We want you to know that Utah is about to join the government of the United States and 45 of its states in declaring that hate crimes, which always intimidate and traumatize entire communities, such as ours, will not be tolerated here.
The perpetrators will be charged and prosecuted appropriately by Utah Law Enforcement and those convicted will be subject to enhanced sentences. Utah has not had an enforceable hate crimes statute. After years of failed efforts, a constitutional, enforceable statute was just passed by our state legislature. Factors that contributed to the urgency of this law include: a rapidly rising incidence of hate crimes in the U.S., the Anti-Semitic attack on Jews in Pittsburgh and the violent assault on Mexicans and harassment of gay men in Salt Lake City.
Factors that secured its passage included: advocacy for the law by the United Jewish Federation Task force on Antisemitism, joint letters of support from the entire Federation Board and from Faith Leaders of virtually all denominations, the support of the County and State Attorneys and the Mexican Consul. In addition, an influential and educational visit by the ADL leadership that was shortly followed by a press release clarifying that the Church of Jesus Christ of Latter Day Saints was not opposed to the Bill, along with strong editorial endorsements by the Deseret News and Salt Lake Tribune.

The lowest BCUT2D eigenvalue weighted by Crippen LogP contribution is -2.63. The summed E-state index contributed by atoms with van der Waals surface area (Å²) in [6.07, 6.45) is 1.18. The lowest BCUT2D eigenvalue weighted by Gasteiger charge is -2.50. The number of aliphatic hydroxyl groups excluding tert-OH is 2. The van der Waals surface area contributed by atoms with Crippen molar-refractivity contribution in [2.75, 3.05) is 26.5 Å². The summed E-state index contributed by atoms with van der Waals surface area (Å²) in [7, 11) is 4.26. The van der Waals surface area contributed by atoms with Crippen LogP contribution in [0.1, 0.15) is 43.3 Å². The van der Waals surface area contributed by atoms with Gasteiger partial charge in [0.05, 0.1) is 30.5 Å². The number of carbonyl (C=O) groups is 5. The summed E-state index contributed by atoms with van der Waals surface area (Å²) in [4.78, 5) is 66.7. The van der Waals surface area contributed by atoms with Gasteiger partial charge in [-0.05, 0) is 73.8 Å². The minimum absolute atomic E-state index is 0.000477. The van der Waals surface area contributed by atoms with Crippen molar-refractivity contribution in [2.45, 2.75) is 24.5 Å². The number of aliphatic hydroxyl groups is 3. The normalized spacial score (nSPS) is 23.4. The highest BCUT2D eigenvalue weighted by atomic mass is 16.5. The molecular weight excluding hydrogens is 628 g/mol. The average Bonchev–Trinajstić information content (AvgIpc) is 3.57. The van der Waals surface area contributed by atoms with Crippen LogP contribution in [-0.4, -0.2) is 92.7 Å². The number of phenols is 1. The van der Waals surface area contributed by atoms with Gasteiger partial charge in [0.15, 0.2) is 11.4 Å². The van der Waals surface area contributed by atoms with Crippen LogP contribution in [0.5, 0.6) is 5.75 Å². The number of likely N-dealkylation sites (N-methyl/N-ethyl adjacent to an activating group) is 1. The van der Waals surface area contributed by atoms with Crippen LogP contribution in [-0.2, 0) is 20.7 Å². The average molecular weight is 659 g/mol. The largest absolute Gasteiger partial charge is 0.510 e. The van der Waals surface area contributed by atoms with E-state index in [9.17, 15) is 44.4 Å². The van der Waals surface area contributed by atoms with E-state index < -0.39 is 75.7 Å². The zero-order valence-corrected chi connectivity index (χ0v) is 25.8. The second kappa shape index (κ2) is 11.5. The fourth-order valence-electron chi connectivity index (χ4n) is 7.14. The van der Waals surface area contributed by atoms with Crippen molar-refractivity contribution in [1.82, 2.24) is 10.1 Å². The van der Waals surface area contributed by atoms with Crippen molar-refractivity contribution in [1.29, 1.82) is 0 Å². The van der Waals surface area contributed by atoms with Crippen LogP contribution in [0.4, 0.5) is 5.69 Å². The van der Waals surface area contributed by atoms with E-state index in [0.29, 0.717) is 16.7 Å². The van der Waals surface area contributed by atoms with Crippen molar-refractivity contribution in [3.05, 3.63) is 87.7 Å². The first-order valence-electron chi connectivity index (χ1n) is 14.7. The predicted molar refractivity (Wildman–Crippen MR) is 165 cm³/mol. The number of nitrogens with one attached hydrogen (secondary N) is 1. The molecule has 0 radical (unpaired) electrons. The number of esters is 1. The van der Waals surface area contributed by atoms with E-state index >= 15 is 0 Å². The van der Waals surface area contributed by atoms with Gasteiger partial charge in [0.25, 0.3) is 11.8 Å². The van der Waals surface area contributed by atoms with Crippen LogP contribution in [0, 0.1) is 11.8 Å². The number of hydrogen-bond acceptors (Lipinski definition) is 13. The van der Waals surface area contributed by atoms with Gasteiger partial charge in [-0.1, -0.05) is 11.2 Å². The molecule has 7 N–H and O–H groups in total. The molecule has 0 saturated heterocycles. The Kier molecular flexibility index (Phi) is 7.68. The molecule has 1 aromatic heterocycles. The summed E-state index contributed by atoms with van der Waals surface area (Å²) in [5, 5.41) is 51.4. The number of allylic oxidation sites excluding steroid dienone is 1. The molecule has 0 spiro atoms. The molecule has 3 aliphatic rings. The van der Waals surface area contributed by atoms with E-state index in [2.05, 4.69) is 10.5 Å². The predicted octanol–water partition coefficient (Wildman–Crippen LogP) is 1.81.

Members of our Task Force, Jay Jacobson, Melissa Sternfield, Shelley Schwartz, Ron Zamir, David Litvack and Rabbi Avremi Zippel participated in public hearings and member, Rep. Patrice Arent, spoke persuasively to her chamber as The House co-sponsor of the Bill.
We’d like to thank everyone who helped our Jewish community and all historically vulnerable communities in Utah secure the respect and protection we expect from our Constitution. Additional information will soon be in our website. For now, you can connect to information relevant to the Bill's passage below.